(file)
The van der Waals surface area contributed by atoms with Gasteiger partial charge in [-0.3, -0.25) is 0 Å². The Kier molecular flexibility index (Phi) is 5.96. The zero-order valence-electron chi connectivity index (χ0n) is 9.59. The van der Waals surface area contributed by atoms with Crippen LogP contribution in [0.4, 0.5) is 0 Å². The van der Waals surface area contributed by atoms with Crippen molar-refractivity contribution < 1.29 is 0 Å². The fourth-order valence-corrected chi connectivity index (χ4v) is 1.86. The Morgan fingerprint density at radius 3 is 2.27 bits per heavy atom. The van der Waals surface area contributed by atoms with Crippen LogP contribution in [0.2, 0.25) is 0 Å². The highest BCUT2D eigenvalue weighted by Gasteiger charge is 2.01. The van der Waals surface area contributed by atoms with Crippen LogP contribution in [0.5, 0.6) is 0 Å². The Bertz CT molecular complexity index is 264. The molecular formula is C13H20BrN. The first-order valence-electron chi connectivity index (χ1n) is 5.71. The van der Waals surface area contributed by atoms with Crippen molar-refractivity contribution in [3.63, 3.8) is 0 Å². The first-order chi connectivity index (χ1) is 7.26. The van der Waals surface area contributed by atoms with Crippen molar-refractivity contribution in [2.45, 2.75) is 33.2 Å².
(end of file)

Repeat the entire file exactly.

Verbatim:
The van der Waals surface area contributed by atoms with Gasteiger partial charge in [-0.3, -0.25) is 0 Å². The Kier molecular flexibility index (Phi) is 5.96. The zero-order valence-electron chi connectivity index (χ0n) is 9.59. The van der Waals surface area contributed by atoms with Crippen LogP contribution in [0.4, 0.5) is 0 Å². The van der Waals surface area contributed by atoms with Crippen molar-refractivity contribution < 1.29 is 0 Å². The fourth-order valence-corrected chi connectivity index (χ4v) is 1.86. The Morgan fingerprint density at radius 3 is 2.27 bits per heavy atom. The van der Waals surface area contributed by atoms with Crippen LogP contribution in [0.2, 0.25) is 0 Å². The highest BCUT2D eigenvalue weighted by Gasteiger charge is 2.01. The van der Waals surface area contributed by atoms with Crippen LogP contribution in [0.5, 0.6) is 0 Å². The Bertz CT molecular complexity index is 264. The molecular formula is C13H20BrN. The first-order valence-electron chi connectivity index (χ1n) is 5.71. The van der Waals surface area contributed by atoms with Crippen molar-refractivity contribution in [3.63, 3.8) is 0 Å². The first-order chi connectivity index (χ1) is 7.26. The van der Waals surface area contributed by atoms with Crippen molar-refractivity contribution in [2.45, 2.75) is 33.2 Å².